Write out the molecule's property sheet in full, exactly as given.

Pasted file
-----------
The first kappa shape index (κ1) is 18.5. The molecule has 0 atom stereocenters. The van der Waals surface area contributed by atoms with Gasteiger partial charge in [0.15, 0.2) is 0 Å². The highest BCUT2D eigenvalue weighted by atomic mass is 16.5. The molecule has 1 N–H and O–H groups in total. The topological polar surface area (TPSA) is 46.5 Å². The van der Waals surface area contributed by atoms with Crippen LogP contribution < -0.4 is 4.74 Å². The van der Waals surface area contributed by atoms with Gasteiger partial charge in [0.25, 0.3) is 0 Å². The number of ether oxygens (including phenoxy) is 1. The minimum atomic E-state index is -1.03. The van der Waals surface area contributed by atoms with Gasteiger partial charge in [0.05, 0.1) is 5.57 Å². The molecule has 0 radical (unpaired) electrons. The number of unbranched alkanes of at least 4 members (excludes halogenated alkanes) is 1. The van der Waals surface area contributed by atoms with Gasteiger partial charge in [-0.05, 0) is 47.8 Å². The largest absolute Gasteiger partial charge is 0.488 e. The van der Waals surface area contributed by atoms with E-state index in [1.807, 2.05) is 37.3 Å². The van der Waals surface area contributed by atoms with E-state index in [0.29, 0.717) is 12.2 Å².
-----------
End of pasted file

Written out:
The first kappa shape index (κ1) is 18.5. The molecule has 0 atom stereocenters. The van der Waals surface area contributed by atoms with Gasteiger partial charge in [0.15, 0.2) is 0 Å². The highest BCUT2D eigenvalue weighted by atomic mass is 16.5. The molecule has 1 N–H and O–H groups in total. The topological polar surface area (TPSA) is 46.5 Å². The van der Waals surface area contributed by atoms with Crippen LogP contribution < -0.4 is 4.74 Å². The van der Waals surface area contributed by atoms with Gasteiger partial charge in [0.25, 0.3) is 0 Å². The number of ether oxygens (including phenoxy) is 1. The minimum atomic E-state index is -1.03. The van der Waals surface area contributed by atoms with Gasteiger partial charge in [0.05, 0.1) is 5.57 Å². The molecule has 0 radical (unpaired) electrons. The number of unbranched alkanes of at least 4 members (excludes halogenated alkanes) is 1. The van der Waals surface area contributed by atoms with Gasteiger partial charge in [-0.05, 0) is 47.8 Å². The largest absolute Gasteiger partial charge is 0.488 e. The van der Waals surface area contributed by atoms with E-state index in [1.807, 2.05) is 37.3 Å². The van der Waals surface area contributed by atoms with E-state index in [0.29, 0.717) is 12.2 Å².